That's not a bad thing, necessarily. Most homeowners don't want a builder's license yanked; they want their houses fixed.
The problem is that builders seem to have little incentive to hustle. As long as they stay involved, they know they're not likely to lose their license. Fines are incredibly rare.
Even for homeowners who understand that construction fixes aren't easy, it seems to take forever.
That's where Todd Seifert is today. More than two years after he filed his initial complaint, the builder has acknowledged that there's a serious problem with the soils beneath his foundation.
According to their settlement agreement, which avoided a formal hearing, Ryland will move the Seiferts and all their belongings into an apartment for three weeks, remove their home's foundation, and fix the soil underneath.
But while the parties signed the agreement last August, it hasn't happened yet. The soil is still moving; the engineers thought it best to hold off on the work until it stabilizes.
Blake Reheis, director of operations for Ryland's western region, says the company has offered to do cosmetic patching in the meantime, even if it has to be done again after the soil fix.
"The Seiferts are a wonderful family," he says. "I think, eventually, they'll be able to say they were happy that they bought a Ryland home. We'll get there."
He notes that the company has also installed gutters and downspouts, at its expense. It didn't install them initially, he says, because it's just not "standard practice" in this area.
Reheis insists that the company does follow the recommendations of its engineers. He adds that Ryland would have done all the remediation it's doing now, even if Seifert hadn't gone to the state registrar: "I'm confident the end result would be the same, whether the Registrar was involved or not."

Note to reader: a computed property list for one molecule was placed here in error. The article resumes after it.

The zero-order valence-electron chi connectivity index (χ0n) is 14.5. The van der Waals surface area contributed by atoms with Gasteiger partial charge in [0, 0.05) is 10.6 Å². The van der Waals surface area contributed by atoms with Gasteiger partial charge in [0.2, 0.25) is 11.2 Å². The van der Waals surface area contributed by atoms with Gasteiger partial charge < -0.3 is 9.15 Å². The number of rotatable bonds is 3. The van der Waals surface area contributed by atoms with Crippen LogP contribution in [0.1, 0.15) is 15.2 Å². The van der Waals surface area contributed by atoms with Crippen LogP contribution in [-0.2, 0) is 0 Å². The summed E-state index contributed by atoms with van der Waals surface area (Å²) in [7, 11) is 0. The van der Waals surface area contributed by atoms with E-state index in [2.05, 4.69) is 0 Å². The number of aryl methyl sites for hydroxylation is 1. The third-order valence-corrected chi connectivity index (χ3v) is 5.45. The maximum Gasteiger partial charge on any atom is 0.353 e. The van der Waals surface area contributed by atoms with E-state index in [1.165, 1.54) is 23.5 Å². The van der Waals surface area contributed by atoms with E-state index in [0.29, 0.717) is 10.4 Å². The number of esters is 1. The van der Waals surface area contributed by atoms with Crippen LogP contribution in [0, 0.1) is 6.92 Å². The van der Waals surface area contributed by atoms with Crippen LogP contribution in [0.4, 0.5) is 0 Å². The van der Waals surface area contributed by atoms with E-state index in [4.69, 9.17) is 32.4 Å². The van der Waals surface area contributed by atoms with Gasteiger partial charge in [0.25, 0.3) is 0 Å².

With expansive soils, Reheis says, you can do everything right and still have problems. "Even going above and beyond what's called for, there may be still be a handful of houses that have problems. With Mother Nature and these soils, it's a challenging thing."
Todd Seifert is trying to roll with the process. He can understand why the engineer has suggested waiting -- but he's incredibly frustrated.
He'd planned to sell his house, to upgrade to a custom home after just two years. But he can't sell. He's stuck.
And he's convinced that if he doesn't stay on the matter, and keep nagging his builder, nothing will ever happen.
"It's just emotionally and physically draining to go through this," he says. "My wife and I have been on this roller coaster three years."
The agency has never asked for a civil penalty against the builder. It has never moved to suspend its license.
And, if you check the Registrar's Web site, it lists no open complaints against Ryland, only 10 that have been "resolved/settled/withdrawn" -- one of them being Todd Seifert's.
In almost every regard, Todd Seifert's case is not unusual.
According to statistics from the Registrar, the agency received 9,903 formal complaints against builders in 2005.
It ordered fines in 119 cases -- just one out of every 83.
State inspectors say that isn't because the complaints are spurious. They may joke about "getting the ROC discount," because there is a percentage of homeowners who want to use the process to get money from their builder. But they believe that's less than 10 percent of the cases, at most.
For the most part, Registrar employees believe, the problems are real.
The reason that most never end in discipline? Few ever make it to a hearing. Roughly four of every five complaints are dropped by homeowners before they get that far.
Sometimes they just give up. The process isn't easy, and it relies on homeowners who are willing to push, and to keep pushing.
Often, though, just the threat of a hearing can bring a builder around. Hearings always start with the judge asking if both parties are willing to negotiate privately, one more time. It's a rare builder who isn't.
Bill Albright, who runs the Registrar's legal department, believes that's a good thing. "We try to help resolve complaints," he says, adding that it's in the best interest of the homeowner to solve things quickly.
But there's a bigger picture beyond resolving things for the homeowner, as the Arizona auditor general has concluded.
After all, the auditor wrote, there should be two parts to the Registrar's job: Helping the homeowner, and disciplining the builders.
That finding comes from a 2003 performance audit of the Registrar. The auditor general's chief complaint in that report: The Registrar did too little to help consumers.